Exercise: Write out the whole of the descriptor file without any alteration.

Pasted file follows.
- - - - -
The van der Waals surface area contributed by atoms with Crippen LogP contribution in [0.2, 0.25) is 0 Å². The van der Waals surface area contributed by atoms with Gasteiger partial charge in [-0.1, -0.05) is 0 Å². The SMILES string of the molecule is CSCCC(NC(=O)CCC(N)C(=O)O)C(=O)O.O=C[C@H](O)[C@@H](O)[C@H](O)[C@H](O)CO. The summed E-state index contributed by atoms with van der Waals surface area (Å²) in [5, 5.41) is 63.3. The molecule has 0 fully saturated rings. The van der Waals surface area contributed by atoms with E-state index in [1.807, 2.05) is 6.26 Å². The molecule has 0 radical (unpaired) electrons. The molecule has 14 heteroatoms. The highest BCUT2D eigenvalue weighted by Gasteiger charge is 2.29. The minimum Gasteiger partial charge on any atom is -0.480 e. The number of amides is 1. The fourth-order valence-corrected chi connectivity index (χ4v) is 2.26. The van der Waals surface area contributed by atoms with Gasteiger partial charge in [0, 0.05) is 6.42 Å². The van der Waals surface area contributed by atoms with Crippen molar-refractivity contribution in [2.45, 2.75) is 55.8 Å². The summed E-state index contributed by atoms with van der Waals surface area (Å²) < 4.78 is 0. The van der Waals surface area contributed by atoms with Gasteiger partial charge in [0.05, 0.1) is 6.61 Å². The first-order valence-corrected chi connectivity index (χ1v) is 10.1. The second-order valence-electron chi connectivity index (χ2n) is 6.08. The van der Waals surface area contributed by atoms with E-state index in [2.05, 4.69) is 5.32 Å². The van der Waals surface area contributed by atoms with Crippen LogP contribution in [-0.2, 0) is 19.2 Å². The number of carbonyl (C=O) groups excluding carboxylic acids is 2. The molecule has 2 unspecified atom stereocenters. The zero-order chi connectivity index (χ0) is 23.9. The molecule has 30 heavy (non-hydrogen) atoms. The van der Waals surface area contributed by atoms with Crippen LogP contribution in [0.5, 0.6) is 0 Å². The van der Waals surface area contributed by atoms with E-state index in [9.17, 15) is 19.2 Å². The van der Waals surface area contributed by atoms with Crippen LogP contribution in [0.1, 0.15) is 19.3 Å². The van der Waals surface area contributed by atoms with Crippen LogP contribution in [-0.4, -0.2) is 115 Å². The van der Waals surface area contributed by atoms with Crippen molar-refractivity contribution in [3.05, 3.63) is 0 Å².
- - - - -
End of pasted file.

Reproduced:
The van der Waals surface area contributed by atoms with Crippen LogP contribution in [0.2, 0.25) is 0 Å². The van der Waals surface area contributed by atoms with Gasteiger partial charge in [-0.1, -0.05) is 0 Å². The SMILES string of the molecule is CSCCC(NC(=O)CCC(N)C(=O)O)C(=O)O.O=C[C@H](O)[C@@H](O)[C@H](O)[C@H](O)CO. The summed E-state index contributed by atoms with van der Waals surface area (Å²) in [5, 5.41) is 63.3. The molecule has 0 fully saturated rings. The van der Waals surface area contributed by atoms with E-state index in [1.807, 2.05) is 6.26 Å². The molecule has 0 radical (unpaired) electrons. The molecule has 14 heteroatoms. The highest BCUT2D eigenvalue weighted by Gasteiger charge is 2.29. The minimum Gasteiger partial charge on any atom is -0.480 e. The number of amides is 1. The fourth-order valence-corrected chi connectivity index (χ4v) is 2.26. The van der Waals surface area contributed by atoms with Gasteiger partial charge in [0, 0.05) is 6.42 Å². The van der Waals surface area contributed by atoms with Crippen molar-refractivity contribution in [2.45, 2.75) is 55.8 Å². The summed E-state index contributed by atoms with van der Waals surface area (Å²) < 4.78 is 0. The van der Waals surface area contributed by atoms with Gasteiger partial charge in [0.05, 0.1) is 6.61 Å². The first-order valence-corrected chi connectivity index (χ1v) is 10.1. The second-order valence-electron chi connectivity index (χ2n) is 6.08. The van der Waals surface area contributed by atoms with E-state index in [2.05, 4.69) is 5.32 Å². The van der Waals surface area contributed by atoms with Crippen LogP contribution in [-0.2, 0) is 19.2 Å². The number of carbonyl (C=O) groups excluding carboxylic acids is 2. The molecule has 2 unspecified atom stereocenters. The zero-order chi connectivity index (χ0) is 23.9. The molecule has 30 heavy (non-hydrogen) atoms. The van der Waals surface area contributed by atoms with Crippen LogP contribution in [0.5, 0.6) is 0 Å². The van der Waals surface area contributed by atoms with E-state index in [9.17, 15) is 19.2 Å². The van der Waals surface area contributed by atoms with Crippen LogP contribution in [0.1, 0.15) is 19.3 Å². The van der Waals surface area contributed by atoms with Crippen LogP contribution in [-0.4, -0.2) is 115 Å². The van der Waals surface area contributed by atoms with Crippen molar-refractivity contribution in [3.05, 3.63) is 0 Å².